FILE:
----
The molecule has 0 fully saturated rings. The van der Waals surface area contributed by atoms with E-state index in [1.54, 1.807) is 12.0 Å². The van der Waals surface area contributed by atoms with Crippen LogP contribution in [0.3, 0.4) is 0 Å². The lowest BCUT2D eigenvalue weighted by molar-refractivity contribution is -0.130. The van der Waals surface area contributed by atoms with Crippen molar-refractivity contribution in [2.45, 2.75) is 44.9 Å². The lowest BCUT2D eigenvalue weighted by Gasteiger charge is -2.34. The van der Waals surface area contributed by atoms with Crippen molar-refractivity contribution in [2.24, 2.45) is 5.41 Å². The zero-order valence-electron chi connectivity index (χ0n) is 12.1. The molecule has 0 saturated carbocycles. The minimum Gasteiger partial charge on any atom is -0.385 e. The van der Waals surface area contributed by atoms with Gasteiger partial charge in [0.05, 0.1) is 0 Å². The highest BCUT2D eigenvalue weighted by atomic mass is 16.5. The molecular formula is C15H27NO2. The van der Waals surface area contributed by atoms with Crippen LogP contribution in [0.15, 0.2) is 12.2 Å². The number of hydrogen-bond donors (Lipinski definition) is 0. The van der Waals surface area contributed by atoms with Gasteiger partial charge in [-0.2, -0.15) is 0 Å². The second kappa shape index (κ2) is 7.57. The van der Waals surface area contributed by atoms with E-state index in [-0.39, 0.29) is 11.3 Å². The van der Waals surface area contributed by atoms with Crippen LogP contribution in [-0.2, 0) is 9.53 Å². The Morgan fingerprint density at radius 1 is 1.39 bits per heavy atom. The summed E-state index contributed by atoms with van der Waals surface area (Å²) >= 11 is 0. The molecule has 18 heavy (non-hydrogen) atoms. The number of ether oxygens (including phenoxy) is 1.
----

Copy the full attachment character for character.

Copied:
The molecule has 0 fully saturated rings. The van der Waals surface area contributed by atoms with E-state index in [1.54, 1.807) is 12.0 Å². The van der Waals surface area contributed by atoms with Crippen LogP contribution in [0.3, 0.4) is 0 Å². The lowest BCUT2D eigenvalue weighted by molar-refractivity contribution is -0.130. The van der Waals surface area contributed by atoms with Crippen molar-refractivity contribution in [2.45, 2.75) is 44.9 Å². The lowest BCUT2D eigenvalue weighted by Gasteiger charge is -2.34. The van der Waals surface area contributed by atoms with Crippen molar-refractivity contribution in [2.24, 2.45) is 5.41 Å². The zero-order valence-electron chi connectivity index (χ0n) is 12.1. The molecule has 0 saturated carbocycles. The minimum Gasteiger partial charge on any atom is -0.385 e. The van der Waals surface area contributed by atoms with Gasteiger partial charge in [0.05, 0.1) is 0 Å². The highest BCUT2D eigenvalue weighted by atomic mass is 16.5. The molecular formula is C15H27NO2. The van der Waals surface area contributed by atoms with Crippen LogP contribution in [0.15, 0.2) is 12.2 Å². The number of hydrogen-bond donors (Lipinski definition) is 0. The van der Waals surface area contributed by atoms with Gasteiger partial charge in [-0.2, -0.15) is 0 Å². The second kappa shape index (κ2) is 7.57. The van der Waals surface area contributed by atoms with E-state index in [-0.39, 0.29) is 11.3 Å². The van der Waals surface area contributed by atoms with Crippen LogP contribution in [-0.2, 0) is 9.53 Å². The Morgan fingerprint density at radius 1 is 1.39 bits per heavy atom. The summed E-state index contributed by atoms with van der Waals surface area (Å²) >= 11 is 0. The molecule has 18 heavy (non-hydrogen) atoms. The number of ether oxygens (including phenoxy) is 1.